The U.S. Constitution makes bankruptcy a federal procedure. So why is the amount of assets you can protect different in each state?
The sentence we’re explaining today is:
The Constitution gives Congress power to make “uniform Laws” on bankruptcy, yet for much of our history it has had trouble doing so in part because of competition between states’ vs. federal powers, which eventually resulted in a compromise allowing each state to require debtors filing bankruptcy to use that state’s set of property exemptions instead of the federal one.
The Power to “Establish… Uniform Laws on the Subject of Bankruptcies”
From the beginning, and without change throughout our history, the U.S. Constitution has said that Congress has the power “to establish… uniform Laws on the subject of Bankruptcies throughout the United States.” Article 1, Section 8, Clause 4. The reason this was put into the Constitution was that the Framers wanted to economically unify the states, and for each state to have its own bankruptcy laws and procedures would instead cause conflicts among states and their residents.
This clause in the Constitution about “uniform laws on… Bankruptcies throughout the United States” makes it sound like filing a bankruptcy case should be the same in every state. But in fact two bankruptcy cases with the same facts could play out quite differently in different states. That’s because of two main reasons.
First, there are many areas of law that are reserved by the Constitution to the states ,and those state laws can greatly affect how the federal bankruptcy laws are applied. Some areas of state laws that affect bankruptcies include: personal property and real estate, marriage and divorce, state income and property taxes, insurance, personal injury, criminal, and debt collection. For example, federal bankruptcy law says that all of your assets at the time of filing are part of the “bankruptcy estate,” but it is state law that determines what belongs to you and what belongs to your spouse.
Second, the federal Bankruptcy Code explicitly allows certain aspects of bankruptcy law to be applied differently state by state. Perhaps the most important of these is that each state is allowed to decide whether people filing bankruptcy in that state must use that state’s list of property exemptions or can use the federal one contained in the Bankruptcy Code. Exemptions are a crucial part of bankruptcy law and procedure. They determine whether you can protect all of your assets when you file a Chapter 7 “straight bankruptcy” case, and they affect how much you have to pay to your creditors in a Chapter 13 “adjustment of debts” case. Differences in property exemptions from state to state, and between your state and the federal exemptions can have a big practical effect on your bankruptcy case.
For a rather extreme example involving two neighboring states’ homestead exemptions, you can exempt only $5,000 of value in your home if you live in Mobile, Alabama (Ala. Code Sect. 6-10-2), but if you live just 60 miles to the east in Pensacola, Florida, you can exempt an unlimited amount of value in your home (Art. X, Sect. 4, Fla. Const.).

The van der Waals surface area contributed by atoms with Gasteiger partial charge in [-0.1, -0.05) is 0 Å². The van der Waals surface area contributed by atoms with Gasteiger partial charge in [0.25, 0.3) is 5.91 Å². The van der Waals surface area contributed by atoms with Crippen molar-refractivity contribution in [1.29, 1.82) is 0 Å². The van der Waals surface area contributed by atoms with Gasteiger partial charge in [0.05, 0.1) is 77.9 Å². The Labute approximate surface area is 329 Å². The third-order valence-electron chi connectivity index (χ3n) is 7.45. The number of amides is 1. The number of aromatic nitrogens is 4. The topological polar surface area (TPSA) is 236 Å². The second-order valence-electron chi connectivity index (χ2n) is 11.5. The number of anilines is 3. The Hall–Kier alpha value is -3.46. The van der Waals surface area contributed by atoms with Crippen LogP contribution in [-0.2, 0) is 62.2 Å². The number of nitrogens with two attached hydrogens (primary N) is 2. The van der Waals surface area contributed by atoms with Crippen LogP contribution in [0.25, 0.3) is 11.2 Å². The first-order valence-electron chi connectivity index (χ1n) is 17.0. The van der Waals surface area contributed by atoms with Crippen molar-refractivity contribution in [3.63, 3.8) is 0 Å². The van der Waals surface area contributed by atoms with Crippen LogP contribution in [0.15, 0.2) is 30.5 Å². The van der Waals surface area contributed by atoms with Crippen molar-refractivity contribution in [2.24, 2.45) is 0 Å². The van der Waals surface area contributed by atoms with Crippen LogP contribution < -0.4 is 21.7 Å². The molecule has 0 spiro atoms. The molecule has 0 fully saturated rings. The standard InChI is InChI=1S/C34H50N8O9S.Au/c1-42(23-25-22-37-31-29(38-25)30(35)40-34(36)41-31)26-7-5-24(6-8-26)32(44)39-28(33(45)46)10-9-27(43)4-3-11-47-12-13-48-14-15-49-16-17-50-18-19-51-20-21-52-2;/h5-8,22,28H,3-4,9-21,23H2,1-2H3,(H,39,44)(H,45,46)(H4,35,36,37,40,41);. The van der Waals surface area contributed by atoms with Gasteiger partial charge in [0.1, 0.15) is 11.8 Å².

How did it happen that the supposedly “uniform” bankruptcy laws ended up being applied so very differently in different states?
The Contentious History
Believe it or not this very issue has been fought over about throughout much of our country’s history. In fact it’s arguably part of why we didn’t have ANY bankruptcy law most of our first 110 years or so.
Through the late 1700s and much of the 1800s the economy went through a series of financial “panics.” During these farmers and merchants, particularly in the southern and western regions of the country, would lose their homes, farms and businesses, often to out-of-state creditors in the northeast. Because of this, laws exempting certain property from creditors were adopted and spread quickly through the South and the Midwest during the 1840s and 1850s.
Three different times during the 1800s Congress passed a set of bankruptcy laws, each time to address one of the reoccurring financial panics. But because of the disagreements among the states, and between the federal government and the state, none of these bankruptcy laws stayed in force for long, expiring or being repealed as soon as the economy improved. With no federal bankruptcy law in effect most of the time, various kinds of state laws tried to fill the gap in various ways, including through property exemptions.
The first “permanent” bankruptcy law was passed in 1898, but it could only muster enough votes in Congress by letting states continue to use their own system of exemptions for bankruptcies filed by their residents.
The Big Compromise
This brings us to the latest total overhaul of federal bankruptcy law in the late-1970s. At that point some in Congress wanted to continue using state exemptions as in the 1898 law, while others wanted a mandatory uniform federal system. A compromise was struck giving each state a choice: it could either require its residents to use the state’s own set of exemptions, or else let them use either a new set of federal exemptions or the state’s exemptions.
As a result in every state its residents filing bankruptcy can use their state’s exemptions, while 19 states (plus the District of Columbia) have chosen to also give their residents the option of using the federal exemptions. Those 19 states are Alaska, Arkansas, Connecticut, Hawaii, Kentucky, Massachusetts, Michigan, Minnesota, New Hampshire, New Jersey, New Mexico, New York, Oregon, Pennsylvania, Rhode Island, Texas, Vermont, Washington, and Wisconsin.
So, that’s why bankruptcies, and particularly property exemptions, can look quite different from one state to another, in spite of the “uniform Laws” language of the Constitution.